Danny Cavanagh: “The system of long-term care in our province is, for the most part, a private for-profit system and that must end. I think it’s fair to say that the residents and staff in long-term feel neglected, based on their treatment and working conditions.”

Without a doubt one of the most inspiring stories to emerge from the pandemic is how the Preston communities mobilized to protect residents from infection. I spoke with Dr. David Haase, Sharon Davis-Murdoch and Archie Beals, three people who are closely involved, about this and other community initiatives, the role of the government, tomorrow’s town hall on the vaccine, and related matters. Casting a shadow on the entire conversation: what is the role of systemic racism in all this?

Ray Bates on COVID-19 lessons learned. “The first is the importance of an adequate health care system for all. The existing inadequacies and inequalities that have been jarringly exposed because of COVID-19 must be corrected and replaced with services that will enable us to defeat this pandemic and also to be ready for the next one when it rears its deadly head.”

Danny Cavanagh: The headline in the NSGEU/CUPE press release reads “Dozens of hospital employees across Nova Scotia lose jobs to American-owned company just before the holidays.” This a move from a government who praises the dedication of our health care workers but is laying off the 91 employees who work in Health Information Services (HIS), scanning and archiving medical records.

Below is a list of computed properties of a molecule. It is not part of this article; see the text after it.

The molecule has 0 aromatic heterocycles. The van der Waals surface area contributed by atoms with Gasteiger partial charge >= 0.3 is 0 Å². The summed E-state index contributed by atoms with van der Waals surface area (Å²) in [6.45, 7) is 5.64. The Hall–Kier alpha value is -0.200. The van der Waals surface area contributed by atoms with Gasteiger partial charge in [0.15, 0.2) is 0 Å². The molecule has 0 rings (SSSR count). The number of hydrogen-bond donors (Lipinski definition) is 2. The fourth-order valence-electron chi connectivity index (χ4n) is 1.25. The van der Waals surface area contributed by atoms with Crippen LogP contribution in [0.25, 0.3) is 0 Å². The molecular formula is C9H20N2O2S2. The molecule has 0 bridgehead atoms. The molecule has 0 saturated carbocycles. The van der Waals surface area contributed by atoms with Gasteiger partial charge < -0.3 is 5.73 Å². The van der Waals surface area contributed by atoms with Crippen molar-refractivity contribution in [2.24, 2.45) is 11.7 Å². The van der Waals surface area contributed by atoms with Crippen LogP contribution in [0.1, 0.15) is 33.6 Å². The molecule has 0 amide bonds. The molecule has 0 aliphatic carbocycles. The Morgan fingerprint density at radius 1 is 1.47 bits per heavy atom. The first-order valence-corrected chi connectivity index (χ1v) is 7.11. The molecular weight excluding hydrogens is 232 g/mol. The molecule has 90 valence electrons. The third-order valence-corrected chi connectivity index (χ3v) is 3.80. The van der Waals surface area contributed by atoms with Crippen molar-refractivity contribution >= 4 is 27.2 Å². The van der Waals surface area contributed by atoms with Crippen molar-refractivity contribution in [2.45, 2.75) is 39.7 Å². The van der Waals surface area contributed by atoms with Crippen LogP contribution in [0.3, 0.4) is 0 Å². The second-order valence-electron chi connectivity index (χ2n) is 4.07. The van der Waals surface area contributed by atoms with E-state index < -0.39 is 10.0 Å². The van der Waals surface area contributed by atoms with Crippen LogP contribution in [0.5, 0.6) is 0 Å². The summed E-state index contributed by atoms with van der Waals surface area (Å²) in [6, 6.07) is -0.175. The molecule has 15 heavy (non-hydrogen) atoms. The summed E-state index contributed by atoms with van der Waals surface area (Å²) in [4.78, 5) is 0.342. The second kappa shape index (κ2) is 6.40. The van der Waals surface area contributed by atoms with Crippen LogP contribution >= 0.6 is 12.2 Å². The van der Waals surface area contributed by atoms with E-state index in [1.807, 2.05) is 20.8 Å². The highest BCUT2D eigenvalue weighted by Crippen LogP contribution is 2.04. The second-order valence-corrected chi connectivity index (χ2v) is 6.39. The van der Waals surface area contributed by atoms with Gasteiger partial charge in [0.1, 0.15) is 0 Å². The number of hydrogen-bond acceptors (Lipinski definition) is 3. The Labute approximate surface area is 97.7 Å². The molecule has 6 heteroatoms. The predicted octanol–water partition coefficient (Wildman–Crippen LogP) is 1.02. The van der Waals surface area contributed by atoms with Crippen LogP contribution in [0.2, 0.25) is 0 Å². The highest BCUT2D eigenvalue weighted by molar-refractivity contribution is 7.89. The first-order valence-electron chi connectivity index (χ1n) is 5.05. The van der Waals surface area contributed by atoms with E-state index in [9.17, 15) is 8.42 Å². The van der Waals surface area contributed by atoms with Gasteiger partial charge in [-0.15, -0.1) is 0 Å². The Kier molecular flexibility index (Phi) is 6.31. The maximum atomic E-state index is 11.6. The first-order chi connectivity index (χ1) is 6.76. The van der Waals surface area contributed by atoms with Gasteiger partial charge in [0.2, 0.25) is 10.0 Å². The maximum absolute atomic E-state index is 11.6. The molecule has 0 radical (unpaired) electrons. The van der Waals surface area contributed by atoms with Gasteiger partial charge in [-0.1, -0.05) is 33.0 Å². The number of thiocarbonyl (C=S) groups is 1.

91 well-paying union jobs, many in rural Nova Scotia, will disappear when the Nova Scotia Health Authority farms out its health records management to US-owned Iron Mountain. CUPE Nova Scotia President Nan McFadgen is concerned how this will impact the already depressed economy in rural Nova Scotia, now stressed even further because of the pandemic. She’s also worried about entrusting an American company with personal health information.

How well is Nova Scotia’s health system serving the Black community during the pandemic? Not well at all, says Dr. OmiSoore Dryden, who is the James R. Johnston Chair in Black Canadian Studies in the Faculty of Medicine and an associate professor in the Department of Community Health and Epidemiology. We spoke about the province’s refusal to collect disaggregated race-based data, the impressive mobilization against COVID by members of the North and East Preston communities, and the challenges of vaccination. More than anything we spoke about racism.